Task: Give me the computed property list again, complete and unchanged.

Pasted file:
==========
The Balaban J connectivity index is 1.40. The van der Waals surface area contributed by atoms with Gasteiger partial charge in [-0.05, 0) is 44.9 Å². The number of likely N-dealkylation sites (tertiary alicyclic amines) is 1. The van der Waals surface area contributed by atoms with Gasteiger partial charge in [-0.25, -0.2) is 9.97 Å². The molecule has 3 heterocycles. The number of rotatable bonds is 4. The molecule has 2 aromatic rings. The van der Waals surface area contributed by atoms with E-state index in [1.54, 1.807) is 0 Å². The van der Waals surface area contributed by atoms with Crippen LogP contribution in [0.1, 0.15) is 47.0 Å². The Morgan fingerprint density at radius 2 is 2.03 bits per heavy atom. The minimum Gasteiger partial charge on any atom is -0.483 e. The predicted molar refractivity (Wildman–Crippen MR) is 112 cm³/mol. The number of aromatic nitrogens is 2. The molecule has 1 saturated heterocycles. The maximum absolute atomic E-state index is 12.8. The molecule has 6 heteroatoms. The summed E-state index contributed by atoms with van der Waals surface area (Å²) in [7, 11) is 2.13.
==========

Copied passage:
The Balaban J connectivity index is 1.40. The van der Waals surface area contributed by atoms with Gasteiger partial charge in [-0.05, 0) is 44.9 Å². The number of likely N-dealkylation sites (tertiary alicyclic amines) is 1. The van der Waals surface area contributed by atoms with Gasteiger partial charge in [-0.25, -0.2) is 9.97 Å². The molecule has 3 heterocycles. The number of rotatable bonds is 4. The molecule has 2 aromatic rings. The van der Waals surface area contributed by atoms with E-state index in [1.54, 1.807) is 0 Å². The van der Waals surface area contributed by atoms with Crippen LogP contribution in [0.1, 0.15) is 47.0 Å². The Morgan fingerprint density at radius 2 is 2.03 bits per heavy atom. The minimum Gasteiger partial charge on any atom is -0.483 e. The predicted molar refractivity (Wildman–Crippen MR) is 112 cm³/mol. The number of aromatic nitrogens is 2. The molecule has 1 saturated heterocycles. The maximum absolute atomic E-state index is 12.8. The molecule has 6 heteroatoms. The summed E-state index contributed by atoms with van der Waals surface area (Å²) in [7, 11) is 2.13.